Orange Lemon Kirk was born near Xenia, O., on November 11, 1829, and was the son of a farmer.  He resided on the farm with his parents until he became a young man, when he went to Xenia and prepared himself for the occupation which he followed through life.  After fitting himself as a brick mason, he moved to Bellefontaine, O., where he engaged in contracting and building.  In the year 1851, he was united in marriage in that city to Miss Sarah J. ROBINSON.  Two children blessed this union—Samuel and James M.  His wife was a good helpmeet and a Christian mother, but her life of usefulness was cut short and she died in 1855.  A short time after this, he moved to Illinois and settled in Clinton, where he again engaged in contracting and building, forming a partnership with A. H. C. BARBER, with whom he was associated until about 1871.

Shortly after the dissolution with Mr. Barber, Mr. Kirk formed a partnership with James W. BELL and engaged in the manufacture of brick.  About 1880 he again dissolved partnership and with his son James built several of our finest business houses.  Mr. Kirk was one of the foremost constructors of Clinton and was practically identified with its growth from a village with a few frame buildings to a beautiful city, he having built the Magill house, Union block, Masonic hall and several other buildings.  By strict attention to business and fair treatment of his fellowmen he gained a reputation for honesty that was often recognized in municipal affairs.  For 12 years he served as councilman from the First ward on the anti–license ticket and was a member of that body when Clinton was incorporated.  In politics the deceased was a Republican, and while offered positions of honor in the gift of the party, he always refused.  Since boyhood he had been a member of the Methodist church and since his residence in Clinton had been a consistent worker in that society, giving liberally of his means toward the building of the church.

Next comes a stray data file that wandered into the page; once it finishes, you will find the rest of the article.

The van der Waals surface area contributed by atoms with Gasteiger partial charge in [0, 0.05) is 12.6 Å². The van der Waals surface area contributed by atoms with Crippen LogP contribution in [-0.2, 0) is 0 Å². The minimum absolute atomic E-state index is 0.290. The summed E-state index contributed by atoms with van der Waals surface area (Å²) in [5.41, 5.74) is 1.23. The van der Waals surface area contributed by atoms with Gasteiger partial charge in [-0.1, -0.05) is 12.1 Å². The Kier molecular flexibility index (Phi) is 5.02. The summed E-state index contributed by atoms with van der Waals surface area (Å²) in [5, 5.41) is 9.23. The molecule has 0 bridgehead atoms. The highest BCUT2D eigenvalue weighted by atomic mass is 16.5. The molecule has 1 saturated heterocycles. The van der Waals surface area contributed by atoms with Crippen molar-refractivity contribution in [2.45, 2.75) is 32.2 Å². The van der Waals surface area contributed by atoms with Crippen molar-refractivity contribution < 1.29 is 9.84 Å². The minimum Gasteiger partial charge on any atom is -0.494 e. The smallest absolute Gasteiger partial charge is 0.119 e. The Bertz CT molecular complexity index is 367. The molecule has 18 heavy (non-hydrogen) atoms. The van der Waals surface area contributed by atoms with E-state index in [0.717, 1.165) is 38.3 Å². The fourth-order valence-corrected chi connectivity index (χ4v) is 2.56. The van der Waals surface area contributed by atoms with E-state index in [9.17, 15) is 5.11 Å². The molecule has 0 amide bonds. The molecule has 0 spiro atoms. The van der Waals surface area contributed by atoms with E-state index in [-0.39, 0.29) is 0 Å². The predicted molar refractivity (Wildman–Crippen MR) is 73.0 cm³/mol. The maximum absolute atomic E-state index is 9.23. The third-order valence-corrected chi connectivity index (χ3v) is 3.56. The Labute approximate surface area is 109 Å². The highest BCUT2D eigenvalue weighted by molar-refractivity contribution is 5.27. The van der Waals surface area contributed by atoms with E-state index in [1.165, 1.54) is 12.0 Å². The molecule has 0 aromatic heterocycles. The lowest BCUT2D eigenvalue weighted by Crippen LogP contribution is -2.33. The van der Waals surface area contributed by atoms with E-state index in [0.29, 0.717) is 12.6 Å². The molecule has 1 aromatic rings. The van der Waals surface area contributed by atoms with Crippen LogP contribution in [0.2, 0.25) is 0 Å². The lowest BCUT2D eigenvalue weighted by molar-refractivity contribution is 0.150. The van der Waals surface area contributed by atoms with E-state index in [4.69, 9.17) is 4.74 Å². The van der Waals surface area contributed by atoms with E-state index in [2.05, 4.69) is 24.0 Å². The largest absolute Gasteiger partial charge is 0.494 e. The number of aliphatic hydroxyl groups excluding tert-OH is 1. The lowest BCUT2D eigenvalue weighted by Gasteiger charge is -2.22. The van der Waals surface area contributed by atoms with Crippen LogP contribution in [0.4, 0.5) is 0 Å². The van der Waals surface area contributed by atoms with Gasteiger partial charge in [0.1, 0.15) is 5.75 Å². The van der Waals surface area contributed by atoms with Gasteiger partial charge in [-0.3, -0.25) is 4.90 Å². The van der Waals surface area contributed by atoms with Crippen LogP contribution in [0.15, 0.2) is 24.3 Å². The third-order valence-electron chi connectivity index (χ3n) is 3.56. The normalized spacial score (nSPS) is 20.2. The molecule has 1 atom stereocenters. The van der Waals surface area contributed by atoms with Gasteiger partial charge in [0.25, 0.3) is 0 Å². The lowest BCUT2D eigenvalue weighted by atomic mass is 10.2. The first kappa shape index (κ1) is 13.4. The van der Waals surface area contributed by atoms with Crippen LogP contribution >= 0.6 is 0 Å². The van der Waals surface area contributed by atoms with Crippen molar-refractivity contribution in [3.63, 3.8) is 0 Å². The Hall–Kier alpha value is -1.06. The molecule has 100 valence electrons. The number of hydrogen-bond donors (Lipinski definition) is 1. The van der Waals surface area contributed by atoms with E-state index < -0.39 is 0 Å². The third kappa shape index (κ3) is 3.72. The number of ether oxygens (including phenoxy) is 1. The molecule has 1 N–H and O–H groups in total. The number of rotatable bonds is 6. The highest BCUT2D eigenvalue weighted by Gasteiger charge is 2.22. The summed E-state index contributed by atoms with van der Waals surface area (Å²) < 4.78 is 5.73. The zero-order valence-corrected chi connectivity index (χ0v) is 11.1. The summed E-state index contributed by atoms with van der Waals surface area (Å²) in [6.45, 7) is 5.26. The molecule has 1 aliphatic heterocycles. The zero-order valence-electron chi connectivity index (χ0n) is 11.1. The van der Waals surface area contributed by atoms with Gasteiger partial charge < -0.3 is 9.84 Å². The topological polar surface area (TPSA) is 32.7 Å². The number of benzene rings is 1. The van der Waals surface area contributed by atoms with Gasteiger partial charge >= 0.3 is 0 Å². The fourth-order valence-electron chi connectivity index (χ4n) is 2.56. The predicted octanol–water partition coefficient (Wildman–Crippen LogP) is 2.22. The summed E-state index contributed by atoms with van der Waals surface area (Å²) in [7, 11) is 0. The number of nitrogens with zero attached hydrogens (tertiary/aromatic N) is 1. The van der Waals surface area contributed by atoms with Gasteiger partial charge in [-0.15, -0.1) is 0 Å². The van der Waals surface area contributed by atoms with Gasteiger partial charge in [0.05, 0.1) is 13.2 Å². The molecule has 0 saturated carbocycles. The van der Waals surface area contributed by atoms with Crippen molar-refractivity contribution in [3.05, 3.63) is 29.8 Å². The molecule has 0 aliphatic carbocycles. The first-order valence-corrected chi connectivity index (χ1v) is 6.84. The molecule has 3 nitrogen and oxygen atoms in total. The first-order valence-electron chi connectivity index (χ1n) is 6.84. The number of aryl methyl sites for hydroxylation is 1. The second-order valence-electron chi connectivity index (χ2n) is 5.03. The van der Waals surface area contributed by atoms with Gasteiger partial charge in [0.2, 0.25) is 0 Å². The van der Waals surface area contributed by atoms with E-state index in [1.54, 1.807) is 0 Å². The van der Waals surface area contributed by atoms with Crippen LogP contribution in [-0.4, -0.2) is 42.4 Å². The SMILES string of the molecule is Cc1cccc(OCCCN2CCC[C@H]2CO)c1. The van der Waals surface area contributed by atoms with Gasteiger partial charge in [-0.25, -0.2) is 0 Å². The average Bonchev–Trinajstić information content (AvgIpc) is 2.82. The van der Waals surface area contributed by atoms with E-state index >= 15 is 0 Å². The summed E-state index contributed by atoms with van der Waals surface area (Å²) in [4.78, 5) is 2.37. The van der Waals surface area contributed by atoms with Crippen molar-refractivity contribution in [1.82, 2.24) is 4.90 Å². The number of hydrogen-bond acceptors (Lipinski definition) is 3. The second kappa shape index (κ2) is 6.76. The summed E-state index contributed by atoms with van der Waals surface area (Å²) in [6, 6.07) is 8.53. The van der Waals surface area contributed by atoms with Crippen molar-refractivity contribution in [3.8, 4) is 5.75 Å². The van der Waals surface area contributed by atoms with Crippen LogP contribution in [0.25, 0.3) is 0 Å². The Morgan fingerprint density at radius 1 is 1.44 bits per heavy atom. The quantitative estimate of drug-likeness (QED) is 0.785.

Mr. Kirk was a prominent member of the Masonic fraternity, with which he was connected for over forty years.  For a number of years he occupied the position of Tyler of the Masonic bodies of this city.

On February 18, 1857, shortly after Mr. Kirk removed to this city, he was united in marriage to Miss Lucretia J. MORLAN.  A large family of children were born to them, four of whom are dead.  The surviving children are: Mrs. Annie Dale, Clinton; Frank Kirk, St. Louis; Mrs. Lou Hatfield, Clinton; Albert L. Kirk, Vandalia; Leon Kirk, Clinton; George, William and Harry, who reside at home.